Employment lowest in at least a decade

Last week, the Jefferson County Commission passed a "conservative" budget of $37.2 million for the 2014-15 fiscal year, down nearly $1.4 million from last year.

Under the new budget, the county will have fewer employees than it has in at least a decade — 134.1 full-time equivalent positions, compared with 135.3 for the year that ended June 30. Over the past seven years, the county has shed 52 jobs.

This year's reduction is a partly a result of the county contracting out its animal control services to Three Rivers Humane Society, which resulted in a reduction of 1.5 FTE, according to County Administrator Jeff Rasmussen.

Other changes included restructuring of the adult and juvenile corrections departments, which reduced staffing by .47, and the addition of one position in the assessor's office, "because of pending retirements," he said.

In the budget message, Rasmussen and Commissioner John Hatfield, the budget officer, note that the county used a conservative revenue projection and anticipates spending about $592,405 of reserves in the current year.

"We always take the assessor's estimate and discount it by 6 percent," Rasmussen said, noting that even though county residents pay their taxes in a timely fashion, the county does not want to be caught short if that ever changes.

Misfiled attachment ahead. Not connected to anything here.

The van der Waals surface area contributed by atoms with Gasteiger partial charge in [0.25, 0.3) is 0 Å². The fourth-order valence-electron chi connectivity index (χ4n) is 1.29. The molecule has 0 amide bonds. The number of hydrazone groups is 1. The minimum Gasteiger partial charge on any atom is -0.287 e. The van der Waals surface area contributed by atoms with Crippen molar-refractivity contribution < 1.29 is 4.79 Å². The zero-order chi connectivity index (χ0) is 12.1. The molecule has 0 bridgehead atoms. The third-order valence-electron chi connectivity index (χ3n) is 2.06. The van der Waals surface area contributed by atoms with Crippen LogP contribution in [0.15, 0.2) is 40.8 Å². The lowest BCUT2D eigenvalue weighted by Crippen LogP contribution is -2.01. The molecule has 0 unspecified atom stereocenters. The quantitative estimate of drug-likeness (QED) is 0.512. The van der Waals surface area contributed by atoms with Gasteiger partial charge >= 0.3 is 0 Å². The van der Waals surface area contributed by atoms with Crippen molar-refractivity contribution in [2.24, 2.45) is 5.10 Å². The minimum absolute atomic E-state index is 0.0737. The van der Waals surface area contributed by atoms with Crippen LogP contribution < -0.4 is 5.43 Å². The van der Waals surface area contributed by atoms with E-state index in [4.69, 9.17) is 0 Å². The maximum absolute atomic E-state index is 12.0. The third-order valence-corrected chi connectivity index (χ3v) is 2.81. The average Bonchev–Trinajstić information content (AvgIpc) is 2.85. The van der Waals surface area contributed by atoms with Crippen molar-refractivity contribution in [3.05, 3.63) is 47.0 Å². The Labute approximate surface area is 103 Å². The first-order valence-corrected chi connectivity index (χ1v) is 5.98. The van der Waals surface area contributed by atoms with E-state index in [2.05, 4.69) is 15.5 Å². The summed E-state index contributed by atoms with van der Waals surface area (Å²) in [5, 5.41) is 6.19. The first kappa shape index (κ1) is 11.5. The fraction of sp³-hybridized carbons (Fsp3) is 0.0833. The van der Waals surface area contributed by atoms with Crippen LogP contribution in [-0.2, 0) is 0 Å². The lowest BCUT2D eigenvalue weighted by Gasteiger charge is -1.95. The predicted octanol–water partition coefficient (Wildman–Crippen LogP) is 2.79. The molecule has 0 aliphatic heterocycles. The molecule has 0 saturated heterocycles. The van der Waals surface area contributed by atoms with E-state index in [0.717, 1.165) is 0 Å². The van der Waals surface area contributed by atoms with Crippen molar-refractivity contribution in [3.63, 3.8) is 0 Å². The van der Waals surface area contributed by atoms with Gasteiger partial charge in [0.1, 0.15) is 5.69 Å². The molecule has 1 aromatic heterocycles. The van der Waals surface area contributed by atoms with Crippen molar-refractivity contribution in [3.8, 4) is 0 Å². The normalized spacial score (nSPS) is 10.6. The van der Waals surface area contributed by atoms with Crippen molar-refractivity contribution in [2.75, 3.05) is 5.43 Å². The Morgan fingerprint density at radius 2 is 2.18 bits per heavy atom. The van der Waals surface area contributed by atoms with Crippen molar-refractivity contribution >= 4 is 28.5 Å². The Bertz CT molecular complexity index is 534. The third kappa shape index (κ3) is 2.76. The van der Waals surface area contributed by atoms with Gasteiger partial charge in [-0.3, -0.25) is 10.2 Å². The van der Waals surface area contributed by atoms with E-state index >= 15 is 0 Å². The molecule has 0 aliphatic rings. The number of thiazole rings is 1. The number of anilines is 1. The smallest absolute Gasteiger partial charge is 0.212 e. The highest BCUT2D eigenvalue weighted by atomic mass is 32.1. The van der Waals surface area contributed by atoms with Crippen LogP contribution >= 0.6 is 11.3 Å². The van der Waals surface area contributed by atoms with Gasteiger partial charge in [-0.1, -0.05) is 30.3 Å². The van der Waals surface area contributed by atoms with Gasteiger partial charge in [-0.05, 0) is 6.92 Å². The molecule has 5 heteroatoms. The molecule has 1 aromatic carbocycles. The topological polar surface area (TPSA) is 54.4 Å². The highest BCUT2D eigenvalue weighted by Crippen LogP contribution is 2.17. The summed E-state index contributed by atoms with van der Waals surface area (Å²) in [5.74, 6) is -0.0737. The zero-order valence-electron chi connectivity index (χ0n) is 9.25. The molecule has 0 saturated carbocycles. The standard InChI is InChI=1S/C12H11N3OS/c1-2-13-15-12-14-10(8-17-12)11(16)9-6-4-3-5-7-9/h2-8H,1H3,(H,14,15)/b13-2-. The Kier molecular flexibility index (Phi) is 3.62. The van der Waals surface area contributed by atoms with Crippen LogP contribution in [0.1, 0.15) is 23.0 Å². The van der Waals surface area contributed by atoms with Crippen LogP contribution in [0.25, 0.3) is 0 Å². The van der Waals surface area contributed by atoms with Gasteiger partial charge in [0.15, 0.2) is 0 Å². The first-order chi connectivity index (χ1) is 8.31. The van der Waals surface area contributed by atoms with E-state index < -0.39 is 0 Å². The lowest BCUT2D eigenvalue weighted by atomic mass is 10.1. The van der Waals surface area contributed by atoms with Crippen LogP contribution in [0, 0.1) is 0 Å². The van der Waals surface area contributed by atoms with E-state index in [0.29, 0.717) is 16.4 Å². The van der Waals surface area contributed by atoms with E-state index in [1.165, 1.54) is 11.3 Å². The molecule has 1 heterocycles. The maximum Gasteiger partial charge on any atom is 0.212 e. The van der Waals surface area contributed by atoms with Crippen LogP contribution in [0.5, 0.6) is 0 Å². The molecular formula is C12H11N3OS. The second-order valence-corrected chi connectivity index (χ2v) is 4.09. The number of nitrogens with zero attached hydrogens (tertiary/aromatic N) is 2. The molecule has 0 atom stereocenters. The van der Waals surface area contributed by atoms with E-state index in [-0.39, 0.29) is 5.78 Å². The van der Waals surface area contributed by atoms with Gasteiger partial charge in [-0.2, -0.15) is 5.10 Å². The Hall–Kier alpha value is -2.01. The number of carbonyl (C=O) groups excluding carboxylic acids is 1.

The budget includes a $450,000 contribution to the capital fund, in preparation for the start of the new courthouse project.

"This year, we'll actually be starting the courthouse project," said Rasmussen. "Jefferson County's share will be about $7.3 million."

The current plan is for the design and bids to be completed and construction started in May 2015.

The county's insurance increased by 23 percent — from $346,101 in 2013-14, to $393,507 projected for 2014-15.

The increase is in general liability, he explained. "It's mainly employment claims. In an insurance pool, everybody shares risk, but you get individually rated on your claims history."

The county defended a layoff case from 2010 that was resolved in May 2013.

Regarding fee increases, Rasmussen said that the main one passed by the commissioners was "a new fee in anticipation of a Young Life Youth Camp."

The cost for the conditional use permit for youth camp facilities with more than 100 beds will be $5,000, plus $50 per bed for more than 200 beds, with a maximum of $20,000 charged.

"Under state law, that conditional use permit requires a substantial staff report that goes through all of Oregon's land-use restrictions," he said. "It's time-consuming and subject to appeal."

About a dozen fees in the surveyor's office will be increasing, such as the $20 increase in the partition plat review and filing fee ($460 up to $480), and the increase in the per hour fee for a plat review caused by a redesign ($105 per hour increasing to $120 per hour).

The permanent tax rate limit is $3.5662 per $1,000 of assessed property valuation, plus the $1.24 per $1,000 for the five-year jail operating levy. The jail construction bond was paid off earlier this year.

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